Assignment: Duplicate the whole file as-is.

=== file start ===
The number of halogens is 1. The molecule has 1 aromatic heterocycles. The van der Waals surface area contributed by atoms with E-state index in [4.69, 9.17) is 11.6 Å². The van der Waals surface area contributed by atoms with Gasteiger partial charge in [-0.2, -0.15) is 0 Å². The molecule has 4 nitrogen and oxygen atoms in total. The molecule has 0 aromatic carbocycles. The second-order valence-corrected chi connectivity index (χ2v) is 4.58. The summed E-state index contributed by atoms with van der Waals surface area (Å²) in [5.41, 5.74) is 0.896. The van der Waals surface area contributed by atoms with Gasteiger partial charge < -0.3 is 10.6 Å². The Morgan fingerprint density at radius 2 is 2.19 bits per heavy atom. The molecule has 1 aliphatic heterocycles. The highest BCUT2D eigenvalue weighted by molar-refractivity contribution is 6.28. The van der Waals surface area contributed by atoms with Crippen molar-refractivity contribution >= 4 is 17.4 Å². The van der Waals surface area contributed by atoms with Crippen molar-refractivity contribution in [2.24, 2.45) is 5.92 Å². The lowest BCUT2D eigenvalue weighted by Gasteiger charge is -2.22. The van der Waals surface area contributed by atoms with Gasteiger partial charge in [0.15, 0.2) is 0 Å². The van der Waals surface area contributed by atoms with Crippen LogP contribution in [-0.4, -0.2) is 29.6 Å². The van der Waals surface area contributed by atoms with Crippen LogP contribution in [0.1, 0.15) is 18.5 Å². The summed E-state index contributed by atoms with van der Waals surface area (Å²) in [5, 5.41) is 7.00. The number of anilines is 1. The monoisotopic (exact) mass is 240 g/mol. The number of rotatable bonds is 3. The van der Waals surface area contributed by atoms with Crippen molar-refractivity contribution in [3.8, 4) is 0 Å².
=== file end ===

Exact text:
The number of halogens is 1. The molecule has 1 aromatic heterocycles. The van der Waals surface area contributed by atoms with E-state index in [4.69, 9.17) is 11.6 Å². The van der Waals surface area contributed by atoms with Gasteiger partial charge in [-0.2, -0.15) is 0 Å². The molecule has 4 nitrogen and oxygen atoms in total. The molecule has 0 aromatic carbocycles. The second-order valence-corrected chi connectivity index (χ2v) is 4.58. The summed E-state index contributed by atoms with van der Waals surface area (Å²) in [5.41, 5.74) is 0.896. The van der Waals surface area contributed by atoms with Gasteiger partial charge < -0.3 is 10.6 Å². The Morgan fingerprint density at radius 2 is 2.19 bits per heavy atom. The molecule has 1 aliphatic heterocycles. The highest BCUT2D eigenvalue weighted by molar-refractivity contribution is 6.28. The van der Waals surface area contributed by atoms with Crippen molar-refractivity contribution >= 4 is 17.4 Å². The van der Waals surface area contributed by atoms with Crippen molar-refractivity contribution in [2.24, 2.45) is 5.92 Å². The lowest BCUT2D eigenvalue weighted by Gasteiger charge is -2.22. The van der Waals surface area contributed by atoms with Gasteiger partial charge in [0.15, 0.2) is 0 Å². The van der Waals surface area contributed by atoms with Crippen LogP contribution in [-0.4, -0.2) is 29.6 Å². The van der Waals surface area contributed by atoms with Crippen LogP contribution in [0.1, 0.15) is 18.5 Å². The summed E-state index contributed by atoms with van der Waals surface area (Å²) in [5, 5.41) is 7.00. The number of anilines is 1. The monoisotopic (exact) mass is 240 g/mol. The number of rotatable bonds is 3. The van der Waals surface area contributed by atoms with Crippen molar-refractivity contribution in [3.8, 4) is 0 Å².